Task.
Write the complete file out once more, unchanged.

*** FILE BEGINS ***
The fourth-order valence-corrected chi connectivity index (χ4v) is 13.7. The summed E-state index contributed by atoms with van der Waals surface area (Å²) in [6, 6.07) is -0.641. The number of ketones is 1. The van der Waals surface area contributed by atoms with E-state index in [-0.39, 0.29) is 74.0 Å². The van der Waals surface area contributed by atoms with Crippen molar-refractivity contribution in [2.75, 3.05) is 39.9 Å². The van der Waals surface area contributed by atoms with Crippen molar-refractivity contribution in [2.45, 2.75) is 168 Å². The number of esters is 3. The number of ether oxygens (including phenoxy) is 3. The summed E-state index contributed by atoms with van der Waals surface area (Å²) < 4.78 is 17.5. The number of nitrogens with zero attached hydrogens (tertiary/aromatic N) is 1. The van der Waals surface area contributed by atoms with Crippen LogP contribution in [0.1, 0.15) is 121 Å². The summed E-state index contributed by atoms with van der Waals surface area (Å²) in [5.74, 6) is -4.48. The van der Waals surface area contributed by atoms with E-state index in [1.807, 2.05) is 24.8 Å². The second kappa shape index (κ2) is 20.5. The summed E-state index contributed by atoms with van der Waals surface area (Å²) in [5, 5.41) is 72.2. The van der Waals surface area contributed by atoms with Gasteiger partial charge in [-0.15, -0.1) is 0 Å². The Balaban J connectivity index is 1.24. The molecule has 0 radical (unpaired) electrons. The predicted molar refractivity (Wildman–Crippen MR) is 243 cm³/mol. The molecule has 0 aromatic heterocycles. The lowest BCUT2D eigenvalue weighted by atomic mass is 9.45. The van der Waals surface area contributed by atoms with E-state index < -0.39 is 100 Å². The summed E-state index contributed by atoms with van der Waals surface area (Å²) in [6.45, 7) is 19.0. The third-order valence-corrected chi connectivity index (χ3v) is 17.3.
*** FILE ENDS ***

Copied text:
The fourth-order valence-corrected chi connectivity index (χ4v) is 13.7. The summed E-state index contributed by atoms with van der Waals surface area (Å²) in [6, 6.07) is -0.641. The number of ketones is 1. The van der Waals surface area contributed by atoms with E-state index in [-0.39, 0.29) is 74.0 Å². The van der Waals surface area contributed by atoms with Crippen molar-refractivity contribution in [2.75, 3.05) is 39.9 Å². The van der Waals surface area contributed by atoms with Crippen molar-refractivity contribution in [2.45, 2.75) is 168 Å². The number of esters is 3. The number of ether oxygens (including phenoxy) is 3. The summed E-state index contributed by atoms with van der Waals surface area (Å²) < 4.78 is 17.5. The number of nitrogens with zero attached hydrogens (tertiary/aromatic N) is 1. The van der Waals surface area contributed by atoms with Crippen LogP contribution in [0.1, 0.15) is 121 Å². The summed E-state index contributed by atoms with van der Waals surface area (Å²) in [5.74, 6) is -4.48. The van der Waals surface area contributed by atoms with E-state index in [1.807, 2.05) is 24.8 Å². The second kappa shape index (κ2) is 20.5. The summed E-state index contributed by atoms with van der Waals surface area (Å²) in [5, 5.41) is 72.2. The van der Waals surface area contributed by atoms with Gasteiger partial charge in [-0.15, -0.1) is 0 Å². The Balaban J connectivity index is 1.24. The molecule has 0 radical (unpaired) electrons. The predicted molar refractivity (Wildman–Crippen MR) is 243 cm³/mol. The molecule has 0 aromatic heterocycles. The lowest BCUT2D eigenvalue weighted by atomic mass is 9.45. The van der Waals surface area contributed by atoms with E-state index < -0.39 is 100 Å². The summed E-state index contributed by atoms with van der Waals surface area (Å²) in [6.45, 7) is 19.0. The third-order valence-corrected chi connectivity index (χ3v) is 17.3.